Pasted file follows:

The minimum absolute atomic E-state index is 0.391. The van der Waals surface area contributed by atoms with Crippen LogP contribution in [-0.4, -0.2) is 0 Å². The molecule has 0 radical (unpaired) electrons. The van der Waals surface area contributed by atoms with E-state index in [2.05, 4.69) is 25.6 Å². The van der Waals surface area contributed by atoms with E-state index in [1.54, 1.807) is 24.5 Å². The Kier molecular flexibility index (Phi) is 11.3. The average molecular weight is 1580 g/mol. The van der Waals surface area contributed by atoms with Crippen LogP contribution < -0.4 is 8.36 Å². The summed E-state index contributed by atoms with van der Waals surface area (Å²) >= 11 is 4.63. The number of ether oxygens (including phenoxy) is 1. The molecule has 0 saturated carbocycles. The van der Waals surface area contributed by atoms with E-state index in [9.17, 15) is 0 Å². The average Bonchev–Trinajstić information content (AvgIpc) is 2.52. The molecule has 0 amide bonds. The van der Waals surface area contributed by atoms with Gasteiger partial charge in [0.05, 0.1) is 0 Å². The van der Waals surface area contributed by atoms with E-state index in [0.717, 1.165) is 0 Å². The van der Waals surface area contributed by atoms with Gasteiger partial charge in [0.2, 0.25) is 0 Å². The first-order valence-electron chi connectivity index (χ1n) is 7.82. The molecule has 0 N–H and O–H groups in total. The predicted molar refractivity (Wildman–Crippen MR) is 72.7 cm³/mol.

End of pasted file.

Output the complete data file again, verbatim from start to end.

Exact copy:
The minimum absolute atomic E-state index is 0.391. The van der Waals surface area contributed by atoms with Crippen LogP contribution in [-0.4, -0.2) is 0 Å². The molecule has 0 radical (unpaired) electrons. The van der Waals surface area contributed by atoms with E-state index in [2.05, 4.69) is 25.6 Å². The van der Waals surface area contributed by atoms with E-state index in [1.54, 1.807) is 24.5 Å². The Kier molecular flexibility index (Phi) is 11.3. The average molecular weight is 1580 g/mol. The van der Waals surface area contributed by atoms with Crippen LogP contribution < -0.4 is 8.36 Å². The summed E-state index contributed by atoms with van der Waals surface area (Å²) >= 11 is 4.63. The number of ether oxygens (including phenoxy) is 1. The molecule has 0 saturated carbocycles. The van der Waals surface area contributed by atoms with E-state index in [9.17, 15) is 0 Å². The average Bonchev–Trinajstić information content (AvgIpc) is 2.52. The molecule has 0 amide bonds. The van der Waals surface area contributed by atoms with Gasteiger partial charge in [0.05, 0.1) is 0 Å². The van der Waals surface area contributed by atoms with E-state index in [0.717, 1.165) is 0 Å². The van der Waals surface area contributed by atoms with Gasteiger partial charge in [0.2, 0.25) is 0 Å². The first-order valence-electron chi connectivity index (χ1n) is 7.82. The molecule has 0 N–H and O–H groups in total. The predicted molar refractivity (Wildman–Crippen MR) is 72.7 cm³/mol.